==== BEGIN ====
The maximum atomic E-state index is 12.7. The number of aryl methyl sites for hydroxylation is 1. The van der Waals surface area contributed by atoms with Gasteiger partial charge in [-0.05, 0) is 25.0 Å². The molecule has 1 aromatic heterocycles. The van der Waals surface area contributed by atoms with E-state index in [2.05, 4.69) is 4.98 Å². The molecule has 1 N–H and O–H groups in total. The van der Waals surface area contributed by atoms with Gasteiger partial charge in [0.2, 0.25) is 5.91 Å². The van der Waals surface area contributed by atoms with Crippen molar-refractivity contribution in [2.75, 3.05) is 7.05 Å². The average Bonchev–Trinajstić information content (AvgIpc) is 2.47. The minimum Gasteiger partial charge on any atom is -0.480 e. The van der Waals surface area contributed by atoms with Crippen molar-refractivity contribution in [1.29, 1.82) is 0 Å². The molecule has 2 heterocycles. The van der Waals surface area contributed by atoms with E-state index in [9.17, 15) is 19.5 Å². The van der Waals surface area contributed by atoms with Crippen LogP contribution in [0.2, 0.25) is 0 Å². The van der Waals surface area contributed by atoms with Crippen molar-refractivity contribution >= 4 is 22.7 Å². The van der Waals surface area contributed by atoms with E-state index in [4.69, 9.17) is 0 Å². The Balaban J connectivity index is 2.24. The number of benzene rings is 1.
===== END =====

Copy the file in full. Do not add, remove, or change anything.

The maximum atomic E-state index is 12.7. The number of aryl methyl sites for hydroxylation is 1. The van der Waals surface area contributed by atoms with Gasteiger partial charge in [-0.05, 0) is 25.0 Å². The molecule has 1 aromatic heterocycles. The van der Waals surface area contributed by atoms with E-state index in [2.05, 4.69) is 4.98 Å². The molecule has 1 N–H and O–H groups in total. The van der Waals surface area contributed by atoms with Gasteiger partial charge in [0.2, 0.25) is 5.91 Å². The van der Waals surface area contributed by atoms with Crippen molar-refractivity contribution in [2.75, 3.05) is 7.05 Å². The average Bonchev–Trinajstić information content (AvgIpc) is 2.47. The minimum Gasteiger partial charge on any atom is -0.480 e. The van der Waals surface area contributed by atoms with Crippen molar-refractivity contribution in [1.29, 1.82) is 0 Å². The molecule has 2 heterocycles. The van der Waals surface area contributed by atoms with E-state index in [9.17, 15) is 19.5 Å². The van der Waals surface area contributed by atoms with Crippen LogP contribution in [0.2, 0.25) is 0 Å². The van der Waals surface area contributed by atoms with Crippen molar-refractivity contribution >= 4 is 22.7 Å². The van der Waals surface area contributed by atoms with E-state index in [4.69, 9.17) is 0 Å². The Balaban J connectivity index is 2.24. The number of benzene rings is 1.